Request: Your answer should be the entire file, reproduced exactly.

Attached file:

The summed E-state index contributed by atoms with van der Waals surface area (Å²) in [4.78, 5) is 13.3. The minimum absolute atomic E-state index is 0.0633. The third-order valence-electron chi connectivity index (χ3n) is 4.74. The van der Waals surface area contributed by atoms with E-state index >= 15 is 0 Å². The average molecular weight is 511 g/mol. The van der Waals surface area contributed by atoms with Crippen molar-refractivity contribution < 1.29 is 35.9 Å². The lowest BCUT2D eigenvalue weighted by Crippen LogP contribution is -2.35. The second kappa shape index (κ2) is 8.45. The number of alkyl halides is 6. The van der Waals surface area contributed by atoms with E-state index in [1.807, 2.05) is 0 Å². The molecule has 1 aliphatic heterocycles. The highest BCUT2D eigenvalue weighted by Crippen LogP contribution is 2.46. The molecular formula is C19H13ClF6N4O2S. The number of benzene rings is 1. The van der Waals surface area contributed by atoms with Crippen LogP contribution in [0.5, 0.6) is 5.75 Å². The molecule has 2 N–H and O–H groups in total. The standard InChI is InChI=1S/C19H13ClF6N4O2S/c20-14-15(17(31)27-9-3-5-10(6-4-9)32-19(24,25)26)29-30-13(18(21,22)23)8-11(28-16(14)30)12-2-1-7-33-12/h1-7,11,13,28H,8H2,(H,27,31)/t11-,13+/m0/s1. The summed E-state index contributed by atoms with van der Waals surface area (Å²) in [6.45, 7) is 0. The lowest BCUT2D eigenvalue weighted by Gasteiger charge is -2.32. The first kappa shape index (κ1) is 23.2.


The summed E-state index contributed by atoms with van der Waals surface area (Å²) in [4.78, 5) is 13.3. The minimum absolute atomic E-state index is 0.0633. The third-order valence-electron chi connectivity index (χ3n) is 4.74. The van der Waals surface area contributed by atoms with E-state index >= 15 is 0 Å². The average molecular weight is 511 g/mol. The van der Waals surface area contributed by atoms with Crippen molar-refractivity contribution < 1.29 is 35.9 Å². The lowest BCUT2D eigenvalue weighted by Crippen LogP contribution is -2.35. The second kappa shape index (κ2) is 8.45. The number of alkyl halides is 6. The van der Waals surface area contributed by atoms with E-state index in [1.807, 2.05) is 0 Å². The molecule has 1 aliphatic heterocycles. The highest BCUT2D eigenvalue weighted by Crippen LogP contribution is 2.46. The molecular formula is C19H13ClF6N4O2S. The number of benzene rings is 1. The van der Waals surface area contributed by atoms with Crippen LogP contribution in [0.5, 0.6) is 5.75 Å². The molecule has 2 N–H and O–H groups in total. The standard InChI is InChI=1S/C19H13ClF6N4O2S/c20-14-15(17(31)27-9-3-5-10(6-4-9)32-19(24,25)26)29-30-13(18(21,22)23)8-11(28-16(14)30)12-2-1-7-33-12/h1-7,11,13,28H,8H2,(H,27,31)/t11-,13+/m0/s1. The summed E-state index contributed by atoms with van der Waals surface area (Å²) in [6.45, 7) is 0. The lowest BCUT2D eigenvalue weighted by Gasteiger charge is -2.32. The first kappa shape index (κ1) is 23.2.